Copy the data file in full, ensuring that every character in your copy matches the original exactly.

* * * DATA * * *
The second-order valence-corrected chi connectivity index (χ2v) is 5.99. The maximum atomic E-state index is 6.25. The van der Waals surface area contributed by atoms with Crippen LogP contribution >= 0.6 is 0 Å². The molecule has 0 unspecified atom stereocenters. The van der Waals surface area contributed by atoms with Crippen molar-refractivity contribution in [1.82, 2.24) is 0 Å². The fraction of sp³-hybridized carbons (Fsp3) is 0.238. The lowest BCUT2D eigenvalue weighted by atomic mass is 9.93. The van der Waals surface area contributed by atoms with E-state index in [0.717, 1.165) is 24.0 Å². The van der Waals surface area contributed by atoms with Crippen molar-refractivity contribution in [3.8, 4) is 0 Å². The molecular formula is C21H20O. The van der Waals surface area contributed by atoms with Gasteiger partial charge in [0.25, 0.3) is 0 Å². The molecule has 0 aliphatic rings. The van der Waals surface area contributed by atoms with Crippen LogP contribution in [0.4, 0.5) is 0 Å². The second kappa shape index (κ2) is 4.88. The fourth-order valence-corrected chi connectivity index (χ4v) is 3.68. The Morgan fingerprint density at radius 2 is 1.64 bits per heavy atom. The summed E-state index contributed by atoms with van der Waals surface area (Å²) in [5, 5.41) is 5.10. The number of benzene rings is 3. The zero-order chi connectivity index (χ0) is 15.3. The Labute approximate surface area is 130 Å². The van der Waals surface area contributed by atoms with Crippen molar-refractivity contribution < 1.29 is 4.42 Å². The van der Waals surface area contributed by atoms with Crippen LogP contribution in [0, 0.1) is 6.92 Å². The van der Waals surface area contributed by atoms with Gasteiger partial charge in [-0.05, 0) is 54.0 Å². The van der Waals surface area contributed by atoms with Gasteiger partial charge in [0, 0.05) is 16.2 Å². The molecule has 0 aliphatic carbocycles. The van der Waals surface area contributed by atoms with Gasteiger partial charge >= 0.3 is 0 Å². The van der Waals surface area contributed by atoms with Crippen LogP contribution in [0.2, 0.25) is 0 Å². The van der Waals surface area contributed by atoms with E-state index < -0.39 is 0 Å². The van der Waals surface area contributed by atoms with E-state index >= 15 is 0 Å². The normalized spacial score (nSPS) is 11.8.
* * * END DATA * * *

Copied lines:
The second-order valence-corrected chi connectivity index (χ2v) is 5.99. The maximum atomic E-state index is 6.25. The van der Waals surface area contributed by atoms with Crippen LogP contribution >= 0.6 is 0 Å². The molecule has 0 unspecified atom stereocenters. The van der Waals surface area contributed by atoms with Crippen molar-refractivity contribution in [1.82, 2.24) is 0 Å². The fraction of sp³-hybridized carbons (Fsp3) is 0.238. The lowest BCUT2D eigenvalue weighted by atomic mass is 9.93. The van der Waals surface area contributed by atoms with E-state index in [0.717, 1.165) is 24.0 Å². The van der Waals surface area contributed by atoms with Crippen molar-refractivity contribution in [3.8, 4) is 0 Å². The molecular formula is C21H20O. The van der Waals surface area contributed by atoms with Gasteiger partial charge in [0.25, 0.3) is 0 Å². The molecule has 0 aliphatic rings. The van der Waals surface area contributed by atoms with Crippen LogP contribution in [0.4, 0.5) is 0 Å². The second kappa shape index (κ2) is 4.88. The fourth-order valence-corrected chi connectivity index (χ4v) is 3.68. The Morgan fingerprint density at radius 2 is 1.64 bits per heavy atom. The summed E-state index contributed by atoms with van der Waals surface area (Å²) in [5, 5.41) is 5.10. The number of benzene rings is 3. The zero-order chi connectivity index (χ0) is 15.3. The Labute approximate surface area is 130 Å². The van der Waals surface area contributed by atoms with Crippen molar-refractivity contribution < 1.29 is 4.42 Å². The van der Waals surface area contributed by atoms with Crippen LogP contribution in [0, 0.1) is 6.92 Å². The van der Waals surface area contributed by atoms with Gasteiger partial charge in [-0.05, 0) is 54.0 Å². The van der Waals surface area contributed by atoms with Gasteiger partial charge in [0, 0.05) is 16.2 Å². The molecule has 0 aliphatic carbocycles. The van der Waals surface area contributed by atoms with Gasteiger partial charge >= 0.3 is 0 Å². The van der Waals surface area contributed by atoms with Crippen LogP contribution in [0.2, 0.25) is 0 Å². The van der Waals surface area contributed by atoms with E-state index < -0.39 is 0 Å². The van der Waals surface area contributed by atoms with E-state index >= 15 is 0 Å². The normalized spacial score (nSPS) is 11.8.